Publisher Problems at Frontiers (Part 1)
(August 9th, 2015) Frontiers, the publishing house, dismisses 31 of its editors, based on escalated opposition to the publisher’s unique publication model.
The Swiss neuroscientist, Henry Markram, is in the headlines again. This time, it is not about the EU wanting to spend a billion euros on his Human Brain Project. Instead, the focal point of this new dispute is the Open Access Publisher Frontiers, which was founded by Markram and his wife Kamila in 2007 and which they run together. Kamila Markram is officially registered as MD, whilst Henry Markram used to be the “Executive Publisher” and apparently still has a hand in steering the Frontiers titles and activities. And this appears to be the root of the problem.
Unlike serious academic publishing companies, where there is a strict separation between publishing management and editorial team, this doesn’t appear to be the case at Frontiers. At least that is the impression gleamed by a group of editors, who in a manifesto have accused the publishing house of an improper interference in editorial freedom.
The publisher refuted the manifesto. Frontiers claims to observe a clear division between editorial decisions made by external academic editors and the business department of the publishing house. The rebellious editors disagreed with the opposition! An agreement was most unlikely to be reached. Science then reported that Frontiers had promptly fired all 31 signatories on the manifesto; all editors were employed with their specialist journals Frontiers in Medicine and Frontiers in Cardiovascular Medicine. This was a clever move as the frustrated chief editors were already planning to resign, as Laborjournal had been informed. Since that incident on 7th May, a further 44 editors with Frontiers in Medicine and Frontiers in Cardiovascular Medicine allegedly quit their posts.
As Matthias Barton, cardiology professor at the University of Zurich and now dismissed chief editor of both journals, explained: for Frontiers it is financially worthwhile to publish as many manuscripts as possible for a fee. But patients’ health could be put at risk if clinical studies are insufficiently reviewed. And the peer review system at Frontiers is quite unique.
Unconventional Publication System
The predominantly automated publication system, which Markram has had patented, works as follows: the authors send in their manuscripts to a Frontiers journal and select an editor of their choice from a list of Associate Editors. This editor alone is then responsible for the manuscript from peer review to publication (or rejection). Of course, conflicts of interest may arise. Or maybe the chosen associate editor could turn out to be unsuitable for the expert evaluation of a given topic. But surely that’s why there is an editor-in-chief? His task is to monitor the entire process and introduce corrective changes to ensure objectivity and quality of review, right? Theoretically, this must also be possible at Frontiers. Unfortunately, unlike other publishing companies, the chief editors here do not often notice, which manuscripts have been received and how the review is progressing. It would appear that the editors-in chief have no direct access to the editorial information of their own journals!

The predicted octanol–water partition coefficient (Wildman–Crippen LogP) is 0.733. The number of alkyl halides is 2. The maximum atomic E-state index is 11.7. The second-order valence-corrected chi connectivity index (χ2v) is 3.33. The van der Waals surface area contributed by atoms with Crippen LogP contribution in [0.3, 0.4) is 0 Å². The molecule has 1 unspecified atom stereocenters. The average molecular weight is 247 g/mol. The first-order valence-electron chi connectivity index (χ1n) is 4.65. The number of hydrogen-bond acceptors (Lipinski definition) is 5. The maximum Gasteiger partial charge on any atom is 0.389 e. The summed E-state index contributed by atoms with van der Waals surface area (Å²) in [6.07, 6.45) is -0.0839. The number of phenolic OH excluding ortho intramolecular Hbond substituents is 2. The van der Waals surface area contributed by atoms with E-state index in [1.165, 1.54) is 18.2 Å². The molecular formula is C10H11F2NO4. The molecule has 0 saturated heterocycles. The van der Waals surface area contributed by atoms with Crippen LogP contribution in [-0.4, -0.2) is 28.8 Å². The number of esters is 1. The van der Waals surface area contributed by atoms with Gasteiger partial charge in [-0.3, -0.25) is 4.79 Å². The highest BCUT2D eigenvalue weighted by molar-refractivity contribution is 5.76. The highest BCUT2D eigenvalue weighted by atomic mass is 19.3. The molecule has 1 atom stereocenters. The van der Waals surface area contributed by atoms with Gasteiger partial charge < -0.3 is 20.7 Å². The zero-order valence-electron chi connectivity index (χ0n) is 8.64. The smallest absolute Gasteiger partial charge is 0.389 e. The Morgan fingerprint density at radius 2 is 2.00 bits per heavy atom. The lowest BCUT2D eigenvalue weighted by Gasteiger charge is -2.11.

Jos van der Meer, head of Internal Medicine at the Radboud University of Nijmegen (Netherlands) reported in Science that Frontiers disregarded his objections with respect to manuscripts, which, in his opinion, should never have been accepted. As editor-in-chief of Frontiers Medicine he even had to justify in several instances, why he rejected certain manuscripts. Christian Gleißner, cardiologist at the University Hospital in Heidelberg and chief editor for Molecular Cardiology for a few months, reports similar instances: although during his time, only two manuscripts were submitted, one of these was reviewed and accepted entirely without his knowledge. As with van der Meer, he was only informed retrospectively. Several former chief editors (all professors and senior physicians) confirm, their only duty was to lend their name to the journal. They obviously had no real influence on the editorial decisions.
Editorial Independence – an Unknown Expression at Frontiers?
The editors’ manifesto strongly urges Frontiers to follow the recommendations of the International Committee of Medical Journal Editors (ICMJE). The ICMJE, in turn, complies with the clear guidelines on editorial independence advocated by the World Association of Medical Editors (WAME). These guidelines underline the editorial authority assumed by the editor-in-chief for the entire content of his journal. The journal owner, i.e. the publishing house, is expected to withhold from influencing the editorial processes, in any way. The Committee on Publication Ethics (COPE), which Frontiers wants to join, also expects the publisher to respect the editorial independence.
Frontiers, however, considers its own system to be the better. Out of principle, the publishing house refuses to entrust the editors-in-chief with any responsibility or allow them to supervise the associate editors.
When all is said and done, the publishing manager monitors everything and has the final say, i.e., the Markram couple, together with a certain Frederick Fenter, executive editor. As Fenter dismissed the chief editors, he justified his actions by pointing out that the Frontiers model may not suit everyone and emphasising that they continue to believe in their principles. Even if this should threaten the journal’s existence.
But why did the editors apply to Frontiers in the first place, if they weren’t fans of the Markram Model? Watch this space for our next installment!
This article first appeared in German at laborjournal.de.